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Shifman on physics beyond the SM

  1. Nov 1, 2012 #1
    http://arxiv.org/abs/1211.0004
    Reflections and Impressionistic Portrait at the Conference "Frontiers Beyond the Standard Model," FTPI, Oct. 2012
    Authors: M. Shifman
    Abstract: Comments on the results presented at the Conference "Frontiers Beyond the Standard Model," FTPI, Oct. 2012. This summary traces a historical perspective.

    As a brief personal view of fundamental physics from the 1970s to now, this talk strikes a nice balance. I disagree with a few details of what he says about string theory, but his opinion is still something I can constructively engage with. And otherwise, there's a lot to learn from and think about here.

    Shifman is expert regarding the SM and especially QCD, so there are the usual insights to be gleaned whenever "someone who was there" (when it was discovered) talks about the SM. (Shifman didn't invent the SM but he co-discovered some of its important properties.)

    He speaks about supersymmetry, as a theory of the real world, with detachment but also with sympathy and understanding, so there is some objectivity in his remarks. In this regard, I think his talk is a good counterpoint to the discussions we get from inside the supersymmetric research program these days. The Higgs is a little too heavy for what had been the dominant paradigm in MSSM research, and so there's a lot of turmoil and creativity going on. People are thinking about new regions of MSSM parameter space, and extensions of the MSSM like NMSSM. A good current talk or review will discuss the ins and outs of all those arguments.

    Shifman positions himself as a sympathetic outsider: he understands the logic of what is going on; the theorists of supersymmetric phenomenology certainly have reasons to be interested in that approach; but he also clearly understands that reality may be work in some very different way. This is also the "stance" that I cultivate, something like "50% orthodoxy, 50% pluralistic heterodoxy", where the percentages indicate how much attention each gets; so it's no surprise that I like Shifman's attitude.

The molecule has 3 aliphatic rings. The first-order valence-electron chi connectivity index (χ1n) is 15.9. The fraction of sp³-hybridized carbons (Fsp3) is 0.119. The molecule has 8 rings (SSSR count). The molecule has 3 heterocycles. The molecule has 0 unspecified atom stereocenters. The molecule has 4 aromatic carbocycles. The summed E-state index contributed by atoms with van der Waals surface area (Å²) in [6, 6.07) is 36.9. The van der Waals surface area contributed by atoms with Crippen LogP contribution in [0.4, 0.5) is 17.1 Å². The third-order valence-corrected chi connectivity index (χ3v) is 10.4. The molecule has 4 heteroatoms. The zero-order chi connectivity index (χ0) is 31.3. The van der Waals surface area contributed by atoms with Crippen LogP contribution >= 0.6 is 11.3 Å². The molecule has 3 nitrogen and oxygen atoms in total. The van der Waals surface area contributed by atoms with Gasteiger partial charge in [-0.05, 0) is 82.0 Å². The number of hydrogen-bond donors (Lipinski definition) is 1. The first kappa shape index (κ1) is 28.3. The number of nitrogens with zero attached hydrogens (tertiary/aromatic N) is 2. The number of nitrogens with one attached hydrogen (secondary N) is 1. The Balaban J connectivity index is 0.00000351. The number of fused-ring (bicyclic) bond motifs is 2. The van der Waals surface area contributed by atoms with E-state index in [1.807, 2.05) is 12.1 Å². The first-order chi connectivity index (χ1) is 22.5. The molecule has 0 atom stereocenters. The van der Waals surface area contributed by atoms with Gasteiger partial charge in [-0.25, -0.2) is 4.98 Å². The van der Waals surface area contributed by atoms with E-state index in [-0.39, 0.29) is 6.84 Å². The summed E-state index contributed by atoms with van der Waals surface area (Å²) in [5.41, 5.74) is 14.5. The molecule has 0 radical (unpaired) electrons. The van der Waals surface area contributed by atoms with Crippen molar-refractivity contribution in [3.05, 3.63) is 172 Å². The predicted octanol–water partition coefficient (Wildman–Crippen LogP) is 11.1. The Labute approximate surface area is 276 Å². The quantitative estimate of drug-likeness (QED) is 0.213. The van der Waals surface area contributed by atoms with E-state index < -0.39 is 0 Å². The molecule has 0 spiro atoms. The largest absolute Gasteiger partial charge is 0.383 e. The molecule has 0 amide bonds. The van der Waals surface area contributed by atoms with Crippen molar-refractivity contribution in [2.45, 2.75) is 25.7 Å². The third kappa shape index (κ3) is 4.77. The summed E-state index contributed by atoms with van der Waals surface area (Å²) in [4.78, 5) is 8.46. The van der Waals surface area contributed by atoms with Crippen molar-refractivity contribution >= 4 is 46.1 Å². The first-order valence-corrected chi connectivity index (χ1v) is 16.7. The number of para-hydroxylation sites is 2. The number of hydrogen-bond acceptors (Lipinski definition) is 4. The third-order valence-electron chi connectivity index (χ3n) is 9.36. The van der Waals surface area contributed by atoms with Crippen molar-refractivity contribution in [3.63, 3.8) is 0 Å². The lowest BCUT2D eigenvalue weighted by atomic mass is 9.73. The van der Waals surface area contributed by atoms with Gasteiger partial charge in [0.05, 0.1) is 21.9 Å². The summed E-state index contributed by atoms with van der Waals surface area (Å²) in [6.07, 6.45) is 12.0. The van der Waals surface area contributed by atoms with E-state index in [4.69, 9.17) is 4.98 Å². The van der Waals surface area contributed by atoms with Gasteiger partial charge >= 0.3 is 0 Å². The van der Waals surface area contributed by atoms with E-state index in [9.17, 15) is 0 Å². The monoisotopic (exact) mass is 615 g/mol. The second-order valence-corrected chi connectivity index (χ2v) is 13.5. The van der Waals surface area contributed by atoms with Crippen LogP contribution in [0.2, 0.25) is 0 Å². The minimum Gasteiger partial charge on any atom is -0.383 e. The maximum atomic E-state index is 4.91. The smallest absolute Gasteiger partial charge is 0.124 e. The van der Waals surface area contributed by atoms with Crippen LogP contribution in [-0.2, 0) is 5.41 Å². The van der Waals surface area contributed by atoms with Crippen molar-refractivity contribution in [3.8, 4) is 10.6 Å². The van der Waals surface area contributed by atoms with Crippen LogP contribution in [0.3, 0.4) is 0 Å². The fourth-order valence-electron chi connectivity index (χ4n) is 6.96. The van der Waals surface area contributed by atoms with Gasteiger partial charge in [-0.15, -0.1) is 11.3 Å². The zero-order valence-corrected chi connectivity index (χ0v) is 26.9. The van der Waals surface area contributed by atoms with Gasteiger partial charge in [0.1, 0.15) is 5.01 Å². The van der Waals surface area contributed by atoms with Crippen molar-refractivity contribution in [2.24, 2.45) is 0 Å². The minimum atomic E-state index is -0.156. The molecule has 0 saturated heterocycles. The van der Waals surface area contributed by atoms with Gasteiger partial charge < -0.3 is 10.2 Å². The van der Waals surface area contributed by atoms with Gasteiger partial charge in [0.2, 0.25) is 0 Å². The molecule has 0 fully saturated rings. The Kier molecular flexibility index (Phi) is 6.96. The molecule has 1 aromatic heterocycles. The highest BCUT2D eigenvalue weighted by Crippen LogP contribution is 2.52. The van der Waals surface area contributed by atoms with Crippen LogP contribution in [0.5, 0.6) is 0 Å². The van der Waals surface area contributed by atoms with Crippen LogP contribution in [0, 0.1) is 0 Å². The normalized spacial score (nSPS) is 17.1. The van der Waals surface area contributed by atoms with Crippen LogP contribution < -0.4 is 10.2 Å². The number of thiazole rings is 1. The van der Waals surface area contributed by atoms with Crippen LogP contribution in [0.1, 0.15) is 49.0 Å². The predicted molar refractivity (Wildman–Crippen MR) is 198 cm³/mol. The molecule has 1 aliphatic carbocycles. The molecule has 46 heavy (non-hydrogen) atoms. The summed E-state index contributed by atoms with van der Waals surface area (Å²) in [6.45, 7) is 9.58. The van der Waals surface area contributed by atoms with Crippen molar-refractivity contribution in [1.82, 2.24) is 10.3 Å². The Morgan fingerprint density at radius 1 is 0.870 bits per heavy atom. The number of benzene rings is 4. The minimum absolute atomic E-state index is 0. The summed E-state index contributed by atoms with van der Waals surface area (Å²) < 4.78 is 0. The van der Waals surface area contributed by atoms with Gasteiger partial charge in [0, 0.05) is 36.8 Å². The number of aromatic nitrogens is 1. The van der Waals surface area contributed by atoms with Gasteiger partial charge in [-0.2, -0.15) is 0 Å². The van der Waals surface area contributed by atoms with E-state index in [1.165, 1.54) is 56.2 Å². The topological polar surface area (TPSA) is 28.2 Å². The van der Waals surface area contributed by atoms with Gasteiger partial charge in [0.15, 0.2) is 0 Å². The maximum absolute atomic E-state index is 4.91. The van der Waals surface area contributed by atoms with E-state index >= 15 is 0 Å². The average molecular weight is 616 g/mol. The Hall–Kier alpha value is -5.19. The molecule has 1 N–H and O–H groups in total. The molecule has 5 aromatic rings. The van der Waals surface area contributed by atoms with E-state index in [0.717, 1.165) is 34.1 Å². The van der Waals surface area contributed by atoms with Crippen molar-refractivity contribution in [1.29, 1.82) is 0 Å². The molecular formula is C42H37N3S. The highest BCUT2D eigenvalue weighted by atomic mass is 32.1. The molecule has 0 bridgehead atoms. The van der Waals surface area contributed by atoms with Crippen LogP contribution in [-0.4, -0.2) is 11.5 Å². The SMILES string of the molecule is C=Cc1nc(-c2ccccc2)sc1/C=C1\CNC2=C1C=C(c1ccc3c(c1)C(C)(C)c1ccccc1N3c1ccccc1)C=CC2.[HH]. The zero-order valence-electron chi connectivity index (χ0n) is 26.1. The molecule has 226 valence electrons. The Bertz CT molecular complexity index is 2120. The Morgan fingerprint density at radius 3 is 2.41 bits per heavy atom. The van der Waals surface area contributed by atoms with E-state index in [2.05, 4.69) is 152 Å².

When he gets to string theory, he says (part 8) that 1980s string theory was too ambitious, "promising to give answers to each and every question that arises in the realm of fundamental physics" and "by now, the “theory-of-everything-doers” are in disarray, and a less formal branch of string theory is in crisis"; but also that "string theory, as a qualitative extension of field theory" is rich and a source of insights and we can use it.

    This is where I disagree - about the status of the mainstream TOE approach in string theory. The only "crisis" here is an excess of possibilities. Critics of string theory often charge that it could be consistent with anything; but it's not as if we have a known string vacuum that gives the standard model, complete with correct parameter values, that we could then abandon in favor of another, if new physics shows up. String theory has only produced qualitative approximations to the standard model, we're still not at all good at calculating e.g. the masses and mixings in a particular string vacuum, so string theorists still have plenty of solid and respectable work to do.

    I think it's worth really thinking about the epicycle analogy for a moment. Epicycles were extra circular motions, wheels within wheels, that could be added to the geocentric model of the solar system, finetuning it to match the details of observed planetary motion. Later came ellipses, Kepler, Galileo, Newton. The "epicycle criticism" of string theory today is that it's an apparatus where you can plug in a new set of epicycles for any conceivable set of observations, so no matter what data we get, there will be a string model, and therefore string theory as such isn't falsifiable, it's "not science".

    String theory as it is now is definitely not at this level, at least with respect to the "engineering at will" of specific SM parameter values. But you can use it to engineer supersymmetric GUTs "at will", at a qualitative level. You can get an N=1 SU(5) theory, or an N=2 SO(10) theory... In that sense, the diversity of options lives up to the epicycle criticism. There are still lots of technical constraints on what can and can't be done, all sorts of interesting details about how GUTs work within string theory, but the bottom line is that there are a zillion models to consider, and you can go looking for the sort of model you want: an E6 GUT, with certain discrete symmetries, etc.